NBCUniversal’s Peacock streaming service has 15 million sign-ups, Comcast CEO Brian Roberts says
Signage for the NBCUniversal Inc. Peacock streaming service is displayed on a laptop computer in an arranged photograph taken in the Brooklyn Borough of New York, U.S., on Friday, April 17, 2020.
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NBCUniversal’s streaming service Peacock has 15 million sign-ups, a 50% increase in six weeks, Comcast CEO Brian Roberts said Tuesday at the Goldman Sachs Communacopia Conference
Peacock is Comcast’s plan to monetize broadband-only subscribers through video. Peacock Premium costs $4.99 for non-Comcast and Cox subscribers and $9.99 per month without ads. It has hundreds of movies and TV shows, including past episodes of NBC staples such as “Saturday Night Live” and “30 Rock.” Former NBCUniversal Chairman Steve Burke said last year he expects Peacock can make about $5 per month for every free Peacock subscriber in advertising revenue.
Streaming services have gained popularity during pandemic quarantines as most external entertainment options have shut down. Comcast reported it had 10 million sign-ups on July 30, just a few weeks after launching nationally and about three months after debuting for some Comcast and Cox customers.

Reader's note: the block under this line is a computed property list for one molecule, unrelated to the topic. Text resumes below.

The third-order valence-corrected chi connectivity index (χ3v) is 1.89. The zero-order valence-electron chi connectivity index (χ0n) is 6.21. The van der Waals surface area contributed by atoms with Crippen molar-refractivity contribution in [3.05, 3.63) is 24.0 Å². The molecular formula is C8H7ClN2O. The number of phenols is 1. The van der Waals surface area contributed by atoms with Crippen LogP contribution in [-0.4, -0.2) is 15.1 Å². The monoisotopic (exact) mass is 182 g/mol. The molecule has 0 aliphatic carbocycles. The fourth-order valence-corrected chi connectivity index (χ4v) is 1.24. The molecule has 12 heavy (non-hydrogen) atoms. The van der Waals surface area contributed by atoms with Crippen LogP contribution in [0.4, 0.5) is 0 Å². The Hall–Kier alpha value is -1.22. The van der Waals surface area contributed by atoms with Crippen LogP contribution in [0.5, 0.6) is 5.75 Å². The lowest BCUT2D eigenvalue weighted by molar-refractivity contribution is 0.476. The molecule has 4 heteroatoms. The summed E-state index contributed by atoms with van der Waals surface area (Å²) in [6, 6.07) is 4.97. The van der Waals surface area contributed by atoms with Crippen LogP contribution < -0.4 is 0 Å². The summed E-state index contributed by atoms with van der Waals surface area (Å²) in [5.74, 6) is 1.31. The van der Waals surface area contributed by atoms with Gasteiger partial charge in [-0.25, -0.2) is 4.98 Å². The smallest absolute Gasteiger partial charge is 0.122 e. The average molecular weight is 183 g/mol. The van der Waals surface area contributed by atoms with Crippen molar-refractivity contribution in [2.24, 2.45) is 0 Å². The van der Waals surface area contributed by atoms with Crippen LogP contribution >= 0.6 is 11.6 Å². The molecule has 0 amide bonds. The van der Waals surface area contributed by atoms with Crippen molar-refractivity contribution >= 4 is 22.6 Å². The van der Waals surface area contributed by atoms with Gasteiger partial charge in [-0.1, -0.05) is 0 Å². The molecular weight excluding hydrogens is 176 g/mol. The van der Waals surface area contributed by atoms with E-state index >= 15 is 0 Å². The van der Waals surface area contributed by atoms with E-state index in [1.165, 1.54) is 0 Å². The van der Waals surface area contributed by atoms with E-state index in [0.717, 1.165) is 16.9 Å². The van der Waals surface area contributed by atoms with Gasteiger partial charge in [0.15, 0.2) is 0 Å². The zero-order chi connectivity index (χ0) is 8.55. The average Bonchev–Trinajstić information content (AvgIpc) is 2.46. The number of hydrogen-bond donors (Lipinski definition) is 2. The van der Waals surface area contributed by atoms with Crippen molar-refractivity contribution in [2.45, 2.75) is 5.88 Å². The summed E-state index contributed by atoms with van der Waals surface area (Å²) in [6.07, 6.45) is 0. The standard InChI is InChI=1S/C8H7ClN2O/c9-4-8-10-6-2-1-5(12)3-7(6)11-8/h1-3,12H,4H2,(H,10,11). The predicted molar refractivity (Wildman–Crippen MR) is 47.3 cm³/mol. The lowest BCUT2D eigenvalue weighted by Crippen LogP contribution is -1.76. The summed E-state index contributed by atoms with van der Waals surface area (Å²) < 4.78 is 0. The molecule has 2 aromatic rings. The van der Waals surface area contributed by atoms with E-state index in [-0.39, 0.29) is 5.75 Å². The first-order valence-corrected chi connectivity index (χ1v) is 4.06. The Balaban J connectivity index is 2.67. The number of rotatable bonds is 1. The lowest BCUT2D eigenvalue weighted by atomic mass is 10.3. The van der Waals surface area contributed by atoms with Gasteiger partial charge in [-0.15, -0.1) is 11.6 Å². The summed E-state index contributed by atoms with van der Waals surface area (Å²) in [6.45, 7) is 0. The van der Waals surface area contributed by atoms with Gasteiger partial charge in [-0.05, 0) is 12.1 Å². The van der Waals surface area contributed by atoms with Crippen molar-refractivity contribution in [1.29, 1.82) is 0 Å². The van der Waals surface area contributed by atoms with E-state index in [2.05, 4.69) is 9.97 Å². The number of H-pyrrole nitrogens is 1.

Peacock has a free service supported by advertising and a paid version, which includes more content. Comcast Xfinity customers and some Cox cable customers get free access to Peacock Premium as part of their cable TV or broadband subscriptions. The 15 million sign-ups account for any customer that has signed up for the service — free or paid. Roberts didn’t disclose how many sign-ups were free vs. paid subscribers.
NBCUniversal has a goal of reaching 30 million to 35 million active Peacock accounts by 2024, the company said earlier this year.
Roberts also said during the Communacopia Conference that Comcast is indifferent to whether a customer wants to pay for cable TV or just broadband internet with a Comcast Flex streaming box. Video margins have dwindled in recent years as cable packages have swelled in price while consumers have rejected the inflated cost of the bundle.
Disclosure: Comcast’s NBCUniversal is the parent company of CNBC.
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